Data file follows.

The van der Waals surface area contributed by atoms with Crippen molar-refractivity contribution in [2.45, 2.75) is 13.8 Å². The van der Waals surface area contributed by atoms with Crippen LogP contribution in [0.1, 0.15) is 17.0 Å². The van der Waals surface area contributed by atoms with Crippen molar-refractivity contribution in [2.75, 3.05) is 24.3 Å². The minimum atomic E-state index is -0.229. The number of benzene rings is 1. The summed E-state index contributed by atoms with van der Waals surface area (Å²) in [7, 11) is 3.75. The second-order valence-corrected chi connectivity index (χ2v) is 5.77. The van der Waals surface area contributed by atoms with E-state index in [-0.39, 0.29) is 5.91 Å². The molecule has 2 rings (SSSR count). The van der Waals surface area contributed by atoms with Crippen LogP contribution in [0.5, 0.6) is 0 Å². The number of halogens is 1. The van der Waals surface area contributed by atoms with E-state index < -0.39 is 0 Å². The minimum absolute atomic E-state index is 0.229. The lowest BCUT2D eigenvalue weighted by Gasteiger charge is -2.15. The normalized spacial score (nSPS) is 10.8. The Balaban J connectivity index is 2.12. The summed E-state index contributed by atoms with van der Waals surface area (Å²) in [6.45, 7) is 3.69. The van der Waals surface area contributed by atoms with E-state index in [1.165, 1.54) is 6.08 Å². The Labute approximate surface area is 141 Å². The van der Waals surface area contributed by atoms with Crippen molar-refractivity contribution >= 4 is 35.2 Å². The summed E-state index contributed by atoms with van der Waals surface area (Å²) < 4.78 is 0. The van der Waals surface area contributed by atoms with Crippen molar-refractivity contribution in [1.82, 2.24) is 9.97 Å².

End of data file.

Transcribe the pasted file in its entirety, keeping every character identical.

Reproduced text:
The van der Waals surface area contributed by atoms with Crippen molar-refractivity contribution in [2.45, 2.75) is 13.8 Å². The van der Waals surface area contributed by atoms with Crippen LogP contribution in [0.1, 0.15) is 17.0 Å². The van der Waals surface area contributed by atoms with Crippen molar-refractivity contribution in [2.75, 3.05) is 24.3 Å². The minimum atomic E-state index is -0.229. The number of benzene rings is 1. The summed E-state index contributed by atoms with van der Waals surface area (Å²) in [7, 11) is 3.75. The second-order valence-corrected chi connectivity index (χ2v) is 5.77. The van der Waals surface area contributed by atoms with E-state index in [-0.39, 0.29) is 5.91 Å². The molecule has 2 rings (SSSR count). The van der Waals surface area contributed by atoms with Crippen LogP contribution in [0.5, 0.6) is 0 Å². The number of halogens is 1. The van der Waals surface area contributed by atoms with E-state index < -0.39 is 0 Å². The minimum absolute atomic E-state index is 0.229. The lowest BCUT2D eigenvalue weighted by Gasteiger charge is -2.15. The normalized spacial score (nSPS) is 10.8. The Balaban J connectivity index is 2.12. The summed E-state index contributed by atoms with van der Waals surface area (Å²) in [6.45, 7) is 3.69. The van der Waals surface area contributed by atoms with E-state index in [1.165, 1.54) is 6.08 Å². The Labute approximate surface area is 141 Å². The van der Waals surface area contributed by atoms with Crippen molar-refractivity contribution >= 4 is 35.2 Å². The summed E-state index contributed by atoms with van der Waals surface area (Å²) < 4.78 is 0. The van der Waals surface area contributed by atoms with Crippen molar-refractivity contribution in [1.82, 2.24) is 9.97 Å².